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In The Name Of My Daughter is another truth-based gem from André Téchiné

Intelligent, sensitive, literate, subtle: These are some of the qualities frequently ascribed to the French writer-director André Téchiné, for all the good it’s done him in terms of earning an American following. Even though he’s been winning awards and working with stars (Juliette Binoche, Daniel Auteil) since the ’70s, Téchiné hasn’t become a brand name like some of the other French filmmakers of his vintage (including his former screenwriter Olivier Assayas). Even a film like Wild Reeds—a marvelous coming-of-age fable that swept the New York and Los Angeles film critic awards back in 1994—has slipped through the cracks of the contemporary canon. In an era in which art-house directors from Paris to Seoul have embraced extremities of form and content, Téchiné’s smooth, proficient ensemble dramas seem to reek suspiciously of respectability.


This is definitely the case with In The Name Of My Daughter, which premiered out of competition last year at Cannes and was met by skepticism by major trade publications, whose critics carped that Téchiné had siphoned the excitement out of a real-life story about Mafia power struggles on the French Riviera in the ’70s. It’s true that the film, which stars Catherine Deneuve as a casino owner undermined financially by her daughter before the latter disappears under mysterious circumstances, is conspicuously bloodless. But that shouldn’t be taken as evidence of a failed artistic choice. Téchiné, whose recent The Girl On The Train was also a fact-based melodrama, is underplaying his tale of manipulation and betrayal to indicate the ways that gentility and prosperity so often gild the lily of human cruelty.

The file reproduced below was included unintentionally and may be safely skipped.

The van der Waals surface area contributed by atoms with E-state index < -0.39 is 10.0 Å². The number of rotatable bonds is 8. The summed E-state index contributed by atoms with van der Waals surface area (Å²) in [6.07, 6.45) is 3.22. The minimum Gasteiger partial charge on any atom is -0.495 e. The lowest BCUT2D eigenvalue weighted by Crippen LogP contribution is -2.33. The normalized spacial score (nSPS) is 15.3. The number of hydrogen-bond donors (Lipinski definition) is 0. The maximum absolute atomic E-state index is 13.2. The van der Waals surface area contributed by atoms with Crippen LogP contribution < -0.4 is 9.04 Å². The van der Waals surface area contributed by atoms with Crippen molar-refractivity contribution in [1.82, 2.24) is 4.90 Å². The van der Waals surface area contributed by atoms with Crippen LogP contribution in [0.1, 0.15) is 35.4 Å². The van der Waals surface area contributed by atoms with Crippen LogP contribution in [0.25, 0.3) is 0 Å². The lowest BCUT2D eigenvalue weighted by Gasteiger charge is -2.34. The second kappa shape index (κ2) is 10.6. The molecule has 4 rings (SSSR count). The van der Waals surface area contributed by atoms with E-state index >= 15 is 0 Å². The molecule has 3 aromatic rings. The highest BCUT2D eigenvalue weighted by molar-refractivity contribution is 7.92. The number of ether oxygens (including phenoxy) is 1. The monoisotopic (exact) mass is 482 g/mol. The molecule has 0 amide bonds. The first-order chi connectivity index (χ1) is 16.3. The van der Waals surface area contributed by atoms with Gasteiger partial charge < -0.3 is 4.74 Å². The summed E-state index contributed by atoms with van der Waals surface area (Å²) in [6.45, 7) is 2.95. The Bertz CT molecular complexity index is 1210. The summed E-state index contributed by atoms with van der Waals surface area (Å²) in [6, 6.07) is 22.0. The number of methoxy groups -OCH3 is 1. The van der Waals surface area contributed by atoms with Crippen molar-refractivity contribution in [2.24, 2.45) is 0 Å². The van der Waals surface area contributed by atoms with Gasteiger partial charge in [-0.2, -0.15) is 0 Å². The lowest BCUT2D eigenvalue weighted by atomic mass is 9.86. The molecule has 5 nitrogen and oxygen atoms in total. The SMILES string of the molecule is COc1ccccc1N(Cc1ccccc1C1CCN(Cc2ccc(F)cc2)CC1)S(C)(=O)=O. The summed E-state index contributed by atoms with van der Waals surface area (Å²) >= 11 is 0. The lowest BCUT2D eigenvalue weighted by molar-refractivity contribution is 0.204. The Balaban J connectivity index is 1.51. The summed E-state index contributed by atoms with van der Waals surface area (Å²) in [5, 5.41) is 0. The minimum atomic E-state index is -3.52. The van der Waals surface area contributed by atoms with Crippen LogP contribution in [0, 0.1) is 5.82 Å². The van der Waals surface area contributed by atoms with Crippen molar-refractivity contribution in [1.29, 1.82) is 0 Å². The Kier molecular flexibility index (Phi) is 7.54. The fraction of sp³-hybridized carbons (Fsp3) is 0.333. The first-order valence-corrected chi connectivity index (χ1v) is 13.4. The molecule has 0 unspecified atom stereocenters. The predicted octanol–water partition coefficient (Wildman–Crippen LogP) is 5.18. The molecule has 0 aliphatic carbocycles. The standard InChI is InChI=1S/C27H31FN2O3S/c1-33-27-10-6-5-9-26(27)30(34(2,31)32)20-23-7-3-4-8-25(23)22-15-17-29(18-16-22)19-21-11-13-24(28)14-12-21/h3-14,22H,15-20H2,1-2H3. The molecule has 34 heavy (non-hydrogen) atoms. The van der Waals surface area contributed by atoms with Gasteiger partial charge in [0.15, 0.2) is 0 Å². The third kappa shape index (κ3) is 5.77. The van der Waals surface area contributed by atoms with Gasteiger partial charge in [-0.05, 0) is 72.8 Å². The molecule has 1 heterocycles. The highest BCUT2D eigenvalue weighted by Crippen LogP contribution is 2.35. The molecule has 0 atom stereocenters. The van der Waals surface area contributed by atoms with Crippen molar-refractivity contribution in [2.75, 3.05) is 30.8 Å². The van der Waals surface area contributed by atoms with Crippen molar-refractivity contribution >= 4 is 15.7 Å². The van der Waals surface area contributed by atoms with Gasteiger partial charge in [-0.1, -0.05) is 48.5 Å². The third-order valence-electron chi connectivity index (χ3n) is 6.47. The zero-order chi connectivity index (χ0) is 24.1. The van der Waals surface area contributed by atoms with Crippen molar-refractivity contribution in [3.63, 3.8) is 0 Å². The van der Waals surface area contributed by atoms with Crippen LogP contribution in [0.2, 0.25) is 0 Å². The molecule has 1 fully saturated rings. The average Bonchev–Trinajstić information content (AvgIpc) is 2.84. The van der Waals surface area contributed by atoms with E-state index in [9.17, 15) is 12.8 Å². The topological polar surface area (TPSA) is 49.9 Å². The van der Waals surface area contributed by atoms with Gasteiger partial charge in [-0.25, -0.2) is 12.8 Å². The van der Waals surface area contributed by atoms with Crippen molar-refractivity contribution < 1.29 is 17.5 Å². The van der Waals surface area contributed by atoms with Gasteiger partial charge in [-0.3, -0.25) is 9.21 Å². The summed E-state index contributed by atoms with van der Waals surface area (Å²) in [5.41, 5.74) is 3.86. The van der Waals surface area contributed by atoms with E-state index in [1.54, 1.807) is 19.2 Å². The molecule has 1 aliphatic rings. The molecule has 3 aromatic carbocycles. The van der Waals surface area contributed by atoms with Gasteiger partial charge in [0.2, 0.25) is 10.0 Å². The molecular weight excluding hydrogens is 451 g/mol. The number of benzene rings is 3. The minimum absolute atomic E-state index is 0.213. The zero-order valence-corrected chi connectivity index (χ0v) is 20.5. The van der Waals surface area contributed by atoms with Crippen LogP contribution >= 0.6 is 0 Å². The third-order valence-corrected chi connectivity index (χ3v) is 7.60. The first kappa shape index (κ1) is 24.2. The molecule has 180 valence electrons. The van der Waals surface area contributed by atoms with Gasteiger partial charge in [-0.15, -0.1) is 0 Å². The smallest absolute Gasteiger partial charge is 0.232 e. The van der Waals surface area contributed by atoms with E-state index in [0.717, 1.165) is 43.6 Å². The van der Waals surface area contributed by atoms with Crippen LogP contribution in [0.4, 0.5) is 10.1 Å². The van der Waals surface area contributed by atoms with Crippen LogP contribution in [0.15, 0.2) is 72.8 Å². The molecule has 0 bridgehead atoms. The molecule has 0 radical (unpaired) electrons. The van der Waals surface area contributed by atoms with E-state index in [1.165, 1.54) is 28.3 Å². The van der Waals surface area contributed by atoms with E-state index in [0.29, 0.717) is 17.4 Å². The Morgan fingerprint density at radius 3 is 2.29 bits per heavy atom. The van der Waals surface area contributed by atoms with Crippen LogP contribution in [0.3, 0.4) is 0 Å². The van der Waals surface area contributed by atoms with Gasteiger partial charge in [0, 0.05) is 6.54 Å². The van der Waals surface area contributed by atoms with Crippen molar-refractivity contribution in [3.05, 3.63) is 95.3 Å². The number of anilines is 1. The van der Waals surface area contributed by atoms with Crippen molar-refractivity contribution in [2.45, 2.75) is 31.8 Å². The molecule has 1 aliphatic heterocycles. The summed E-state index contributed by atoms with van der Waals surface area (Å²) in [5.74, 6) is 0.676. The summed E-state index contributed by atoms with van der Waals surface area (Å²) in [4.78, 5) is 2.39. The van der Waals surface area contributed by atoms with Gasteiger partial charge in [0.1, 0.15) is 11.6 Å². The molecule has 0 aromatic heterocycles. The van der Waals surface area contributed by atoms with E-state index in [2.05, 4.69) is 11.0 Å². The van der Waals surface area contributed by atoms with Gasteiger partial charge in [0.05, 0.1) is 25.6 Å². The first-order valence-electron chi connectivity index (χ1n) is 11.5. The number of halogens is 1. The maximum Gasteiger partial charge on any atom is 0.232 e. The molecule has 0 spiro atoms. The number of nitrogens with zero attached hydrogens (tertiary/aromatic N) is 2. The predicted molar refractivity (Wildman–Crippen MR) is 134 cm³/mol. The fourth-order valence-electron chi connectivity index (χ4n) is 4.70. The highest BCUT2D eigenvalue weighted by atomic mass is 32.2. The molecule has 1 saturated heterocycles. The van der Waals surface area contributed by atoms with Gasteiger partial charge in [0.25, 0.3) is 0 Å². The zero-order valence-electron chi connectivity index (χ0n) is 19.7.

The three protagonists here are all flawed. Deneuve’s old-monied matriarch Renée Le Roux sees herself and her cavernous, well-worn establishment as bulwarks against the nouveau riche gangsters trying to remake Nice into a neon hellscape, but she’s more interested in preserving her finances than any sort of local tradition. Her daughter Agnès (Adele Haenel) is a fresh-faced world-traveler whose indifference to the family business makes her—and her rather large monetary stake—a flight risk, especially once she enters the orbit of Renée’s reptilian business advisor Maurice Angnelet (Guilliame Canet), a serial womanizer who sees the generational schism and senses an opportunity. Agnès’ narcissistic self-regard belies her romantic inexperience, and Maurice seizes full advantage, taking the younger woman as his lover while subtly turning her against her mother, who sees what’s happening and is helpless to stop it.

In The Name Of My Daughter is a film with a thesis, which involves the fate of Agnès LeRoux—featuring events that Téchiné pointedly leaves off-screen. He’s less interested in speculating on the shape of any possible foul play than creating a dramatic context for that kind of violence. And on that count, he succeeds splendidly: There’s a lurking sense of unease here made all the more acute by the ways the characters keep trying to tamp it down. Deneuve, who has acted for Téchiné many times, is excellent in a role that takes full advantage of her grand-dame iconic qualities, while Haenel is terrific as a privileged kid in over her head. Her absence is felt in the epilogue, which picks up decades after the main action and takes the form of a conventional courtroom drama—albeit one where the legal outcome is secondary to our own judgments about the case. Like any good prosecutor, Téchiné gives us enough information to render a verdict without bullying us into agreement. His gift to his viewers is the space to think for ourselves.

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